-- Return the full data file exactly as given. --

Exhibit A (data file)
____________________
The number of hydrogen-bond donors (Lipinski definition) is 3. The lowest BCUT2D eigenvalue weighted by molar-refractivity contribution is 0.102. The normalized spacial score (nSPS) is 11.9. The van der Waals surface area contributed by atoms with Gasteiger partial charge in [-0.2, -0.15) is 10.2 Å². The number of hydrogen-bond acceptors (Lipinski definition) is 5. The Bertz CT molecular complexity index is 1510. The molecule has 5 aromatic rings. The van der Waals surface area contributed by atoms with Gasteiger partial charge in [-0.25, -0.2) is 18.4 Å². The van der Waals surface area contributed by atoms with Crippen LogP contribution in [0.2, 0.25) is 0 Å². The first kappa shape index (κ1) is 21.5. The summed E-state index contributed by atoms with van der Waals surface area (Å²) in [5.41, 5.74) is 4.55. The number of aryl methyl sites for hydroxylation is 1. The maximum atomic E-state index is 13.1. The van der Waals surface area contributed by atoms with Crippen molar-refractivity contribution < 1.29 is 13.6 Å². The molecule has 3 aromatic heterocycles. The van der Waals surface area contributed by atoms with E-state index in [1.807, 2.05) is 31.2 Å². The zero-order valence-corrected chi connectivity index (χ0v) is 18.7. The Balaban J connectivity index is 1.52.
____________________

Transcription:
The number of hydrogen-bond donors (Lipinski definition) is 3. The lowest BCUT2D eigenvalue weighted by molar-refractivity contribution is 0.102. The normalized spacial score (nSPS) is 11.9. The van der Waals surface area contributed by atoms with Gasteiger partial charge in [-0.2, -0.15) is 10.2 Å². The number of hydrogen-bond acceptors (Lipinski definition) is 5. The Bertz CT molecular complexity index is 1510. The molecule has 5 aromatic rings. The van der Waals surface area contributed by atoms with Gasteiger partial charge in [-0.25, -0.2) is 18.4 Å². The van der Waals surface area contributed by atoms with Crippen LogP contribution in [0.2, 0.25) is 0 Å². The first kappa shape index (κ1) is 21.5. The summed E-state index contributed by atoms with van der Waals surface area (Å²) in [5.41, 5.74) is 4.55. The number of aryl methyl sites for hydroxylation is 1. The maximum atomic E-state index is 13.1. The van der Waals surface area contributed by atoms with Crippen molar-refractivity contribution < 1.29 is 13.6 Å². The molecule has 3 aromatic heterocycles. The van der Waals surface area contributed by atoms with E-state index in [1.807, 2.05) is 31.2 Å². The zero-order valence-corrected chi connectivity index (χ0v) is 18.7. The Balaban J connectivity index is 1.52.